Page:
PKL So in Genesis 2, we get the “helpmate, his like” (v18) made for Adam. That would express the thought of Adam’s headship, would it not? When sin comes  in,  “he  shall  rule  over  thee”  (Gen 3:16). That is the thought of lordship, is it not? And God’s thought – eternal thought – is God and men, and as our brother said, the thought of headship goes through. God will be Head over all – everything will be subject to Him, and in a sense there will be no need for lordship, because there will be nothing contrary.

BED All will be completely under His influence.

MJC That is what makes it so remarkable that headship can be known and enjoyed in a scene where there is still sin. In the eternal day to come there will not be sin – there will be nothing against God; it will all have been dealt with finally. But is it not wonderful, brethren, that we can enjoy headship now, in spite of the present conditions?

TRP Are we able to enjoy a little of it because of the service of the Holy Spirit? But I believe that the Holy Spirit uses love – love for Christ – to bring us into the enjoyment of union with Him.

MJC And we need always to remember that only what is of Christ can be united to Him.

PKL We shall get the benefit of Christ’s headship only as we are subject, shall we not?

AJC Is headship what we have in Romans 12? “Present your  bodies a living sacrifice, holy, acceptable to God, which is your intelligent service” (v1).

MJC I think that is right, because it suggests intelligence, and I think spiritual intelligence – we are not talking of natural intelligence – is necessary for any understanding we may have of headship. I do not think lordship demands spiritual intelligence – it demands obedience. But headship demands spiritual intelligence. And I think what you say is right – the result of it, and the result of coming to the end of the first order of man, is that we can present our bodies a living sacrifice.

TRP Taking up what our brother has drawn our attention to, the incentive is, “By the compassions of God.” What does that mean, please?

DJB Is there not at least a reference back to the previous chapter? “God hath shut up together all in unbelief, in order that He might shew mercy to all” (Rom 11:32) – that is a mark of His  compassion, is it not? And, at the very end of that chapter, “Of Him, and through Him, and for Him are all things: to Him be glory for ever. Amen. I beseech you therefore” (Rom 11:36-12:1).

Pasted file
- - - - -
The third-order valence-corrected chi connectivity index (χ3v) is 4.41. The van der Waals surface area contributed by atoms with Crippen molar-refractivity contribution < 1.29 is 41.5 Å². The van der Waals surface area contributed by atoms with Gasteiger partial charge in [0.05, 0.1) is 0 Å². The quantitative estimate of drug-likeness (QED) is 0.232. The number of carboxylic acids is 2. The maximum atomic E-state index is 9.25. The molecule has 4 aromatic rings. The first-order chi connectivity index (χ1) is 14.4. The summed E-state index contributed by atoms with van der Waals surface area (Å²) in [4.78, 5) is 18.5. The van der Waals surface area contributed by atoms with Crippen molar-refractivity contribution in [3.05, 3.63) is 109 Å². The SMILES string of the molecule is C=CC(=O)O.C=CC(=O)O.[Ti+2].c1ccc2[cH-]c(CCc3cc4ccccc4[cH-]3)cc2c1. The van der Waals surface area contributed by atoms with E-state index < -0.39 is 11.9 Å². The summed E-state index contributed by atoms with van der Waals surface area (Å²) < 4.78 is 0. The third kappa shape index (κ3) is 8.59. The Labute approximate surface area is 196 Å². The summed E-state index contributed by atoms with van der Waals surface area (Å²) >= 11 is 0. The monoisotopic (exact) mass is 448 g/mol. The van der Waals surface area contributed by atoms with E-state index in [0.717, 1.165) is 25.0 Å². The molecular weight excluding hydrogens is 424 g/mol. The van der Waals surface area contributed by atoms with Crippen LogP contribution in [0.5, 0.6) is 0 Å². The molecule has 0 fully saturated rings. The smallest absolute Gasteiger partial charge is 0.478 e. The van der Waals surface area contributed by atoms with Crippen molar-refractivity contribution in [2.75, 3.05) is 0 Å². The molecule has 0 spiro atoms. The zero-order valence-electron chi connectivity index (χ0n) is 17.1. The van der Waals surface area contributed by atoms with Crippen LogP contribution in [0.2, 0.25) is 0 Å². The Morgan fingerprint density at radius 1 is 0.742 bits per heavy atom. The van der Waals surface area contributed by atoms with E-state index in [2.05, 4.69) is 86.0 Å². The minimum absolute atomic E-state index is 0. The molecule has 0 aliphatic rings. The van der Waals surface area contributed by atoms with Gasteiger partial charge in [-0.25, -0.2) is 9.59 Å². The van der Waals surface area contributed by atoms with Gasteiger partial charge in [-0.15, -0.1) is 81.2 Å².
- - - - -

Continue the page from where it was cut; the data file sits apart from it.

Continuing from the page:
TRP The mercy of God draws our hearts back to what Jesus has done for us.

DJB I would just say, I think, that Romans 12 is essentially practical – and none the less important for that: it is vital that the Christian puts Romans 12 into practice. But there are aspects of the headship of the Lord Jesus that move, shall I say, above what is practical, and have to do with His interests in glory. I do not claim to know much about them, but I believe that to be true.

TRP Is that not supported by what the Lord says – ‘The Father seeks those who worship Him in spirit and truth’ (John 4:23)? That involves the leading of the Lord’s headship, does it not?

KEGB When it says, categorically, in 1 Corinthians 11:3, “Christ is the Head of every man,” is that creatorial, or does that apply only to believers?

DJB I thought it was a place that the Lord Jesus had taken as  being raised from among the dead, and I seem to remember having heard it said that we can say to any man that there is a new Head for him. He may not be obedient to that Head, but He is available, and it is a blessing for sinners who recognise Him, is it not?

KEGB So it is believers in that chapter?

DJB I think it is a general truth, that even in the gospel – we may not put it in these words, but – we say that “God has made Him, this Jesus Whom  ye  have  crucified,  both  Lord  and  Christ”  (Acts 2:36). That is Who He is for everyone. To get the blessing of it, we must receive Him first as Saviour. But He is Lord of all.

PKL And the hymn says, Head of all creation (Hymns 395 and 43).

MJC In that respect, He will be manifest publicly as Head of all. The interesting thing is that we can appreciate this now, in spirit, and practically too.